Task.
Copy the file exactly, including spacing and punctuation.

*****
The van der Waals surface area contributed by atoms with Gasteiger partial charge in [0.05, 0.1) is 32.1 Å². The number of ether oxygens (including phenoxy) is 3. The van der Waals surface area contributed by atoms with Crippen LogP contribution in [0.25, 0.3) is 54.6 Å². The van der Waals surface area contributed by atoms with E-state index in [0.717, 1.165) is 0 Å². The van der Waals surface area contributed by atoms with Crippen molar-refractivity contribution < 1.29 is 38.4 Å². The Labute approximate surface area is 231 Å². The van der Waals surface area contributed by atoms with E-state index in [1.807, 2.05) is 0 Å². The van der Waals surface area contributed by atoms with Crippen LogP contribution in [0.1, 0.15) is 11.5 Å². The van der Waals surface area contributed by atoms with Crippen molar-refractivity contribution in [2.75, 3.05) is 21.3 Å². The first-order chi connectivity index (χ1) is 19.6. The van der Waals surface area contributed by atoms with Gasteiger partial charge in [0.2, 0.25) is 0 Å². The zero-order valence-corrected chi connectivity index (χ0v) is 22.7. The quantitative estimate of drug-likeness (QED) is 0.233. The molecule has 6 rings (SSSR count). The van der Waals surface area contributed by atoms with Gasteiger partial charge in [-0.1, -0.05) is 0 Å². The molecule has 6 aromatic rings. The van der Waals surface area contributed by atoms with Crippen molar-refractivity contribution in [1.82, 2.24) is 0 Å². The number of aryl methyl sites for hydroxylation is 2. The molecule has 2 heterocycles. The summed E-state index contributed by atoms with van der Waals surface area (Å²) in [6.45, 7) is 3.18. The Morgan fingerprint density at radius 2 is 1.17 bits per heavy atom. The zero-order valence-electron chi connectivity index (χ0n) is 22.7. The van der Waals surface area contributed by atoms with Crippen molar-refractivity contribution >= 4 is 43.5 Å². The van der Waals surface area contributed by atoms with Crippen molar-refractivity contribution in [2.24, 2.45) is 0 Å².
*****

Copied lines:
The van der Waals surface area contributed by atoms with Gasteiger partial charge in [0.05, 0.1) is 32.1 Å². The number of ether oxygens (including phenoxy) is 3. The van der Waals surface area contributed by atoms with Crippen LogP contribution in [0.25, 0.3) is 54.6 Å². The van der Waals surface area contributed by atoms with E-state index in [0.717, 1.165) is 0 Å². The van der Waals surface area contributed by atoms with Crippen molar-refractivity contribution < 1.29 is 38.4 Å². The Labute approximate surface area is 231 Å². The van der Waals surface area contributed by atoms with E-state index in [1.807, 2.05) is 0 Å². The van der Waals surface area contributed by atoms with Crippen LogP contribution in [0.1, 0.15) is 11.5 Å². The van der Waals surface area contributed by atoms with Crippen molar-refractivity contribution in [2.75, 3.05) is 21.3 Å². The first-order chi connectivity index (χ1) is 19.6. The van der Waals surface area contributed by atoms with Gasteiger partial charge in [0.2, 0.25) is 0 Å². The zero-order valence-corrected chi connectivity index (χ0v) is 22.7. The quantitative estimate of drug-likeness (QED) is 0.233. The molecule has 6 rings (SSSR count). The van der Waals surface area contributed by atoms with Gasteiger partial charge in [-0.1, -0.05) is 0 Å². The molecule has 6 aromatic rings. The van der Waals surface area contributed by atoms with Crippen molar-refractivity contribution in [1.82, 2.24) is 0 Å². The number of aryl methyl sites for hydroxylation is 2. The molecule has 2 heterocycles. The summed E-state index contributed by atoms with van der Waals surface area (Å²) in [6.45, 7) is 3.18. The Morgan fingerprint density at radius 2 is 1.17 bits per heavy atom. The zero-order valence-electron chi connectivity index (χ0n) is 22.7. The van der Waals surface area contributed by atoms with Crippen molar-refractivity contribution >= 4 is 43.5 Å². The van der Waals surface area contributed by atoms with Crippen molar-refractivity contribution in [2.24, 2.45) is 0 Å².